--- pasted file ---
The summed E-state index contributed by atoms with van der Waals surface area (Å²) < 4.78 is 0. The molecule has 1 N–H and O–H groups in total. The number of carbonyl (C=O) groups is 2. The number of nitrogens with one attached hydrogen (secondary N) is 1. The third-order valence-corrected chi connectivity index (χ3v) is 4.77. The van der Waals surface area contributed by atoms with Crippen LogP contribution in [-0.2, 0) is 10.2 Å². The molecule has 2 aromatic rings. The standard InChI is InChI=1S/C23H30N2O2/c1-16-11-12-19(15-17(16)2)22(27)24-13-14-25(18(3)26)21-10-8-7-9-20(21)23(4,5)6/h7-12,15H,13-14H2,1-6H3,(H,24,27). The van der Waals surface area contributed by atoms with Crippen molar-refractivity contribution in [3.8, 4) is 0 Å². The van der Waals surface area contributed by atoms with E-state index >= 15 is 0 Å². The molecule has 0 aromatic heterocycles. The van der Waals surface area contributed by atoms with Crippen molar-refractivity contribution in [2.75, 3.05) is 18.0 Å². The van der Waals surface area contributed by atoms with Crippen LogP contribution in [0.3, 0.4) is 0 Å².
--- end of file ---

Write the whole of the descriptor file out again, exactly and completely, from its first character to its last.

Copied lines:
The summed E-state index contributed by atoms with van der Waals surface area (Å²) < 4.78 is 0. The molecule has 1 N–H and O–H groups in total. The number of carbonyl (C=O) groups is 2. The number of nitrogens with one attached hydrogen (secondary N) is 1. The third-order valence-corrected chi connectivity index (χ3v) is 4.77. The van der Waals surface area contributed by atoms with Crippen LogP contribution in [-0.2, 0) is 10.2 Å². The molecule has 2 aromatic rings. The standard InChI is InChI=1S/C23H30N2O2/c1-16-11-12-19(15-17(16)2)22(27)24-13-14-25(18(3)26)21-10-8-7-9-20(21)23(4,5)6/h7-12,15H,13-14H2,1-6H3,(H,24,27). The van der Waals surface area contributed by atoms with Crippen molar-refractivity contribution in [3.8, 4) is 0 Å². The van der Waals surface area contributed by atoms with E-state index >= 15 is 0 Å². The molecule has 0 aromatic heterocycles. The van der Waals surface area contributed by atoms with Crippen molar-refractivity contribution in [2.75, 3.05) is 18.0 Å². The van der Waals surface area contributed by atoms with Crippen LogP contribution in [0.3, 0.4) is 0 Å².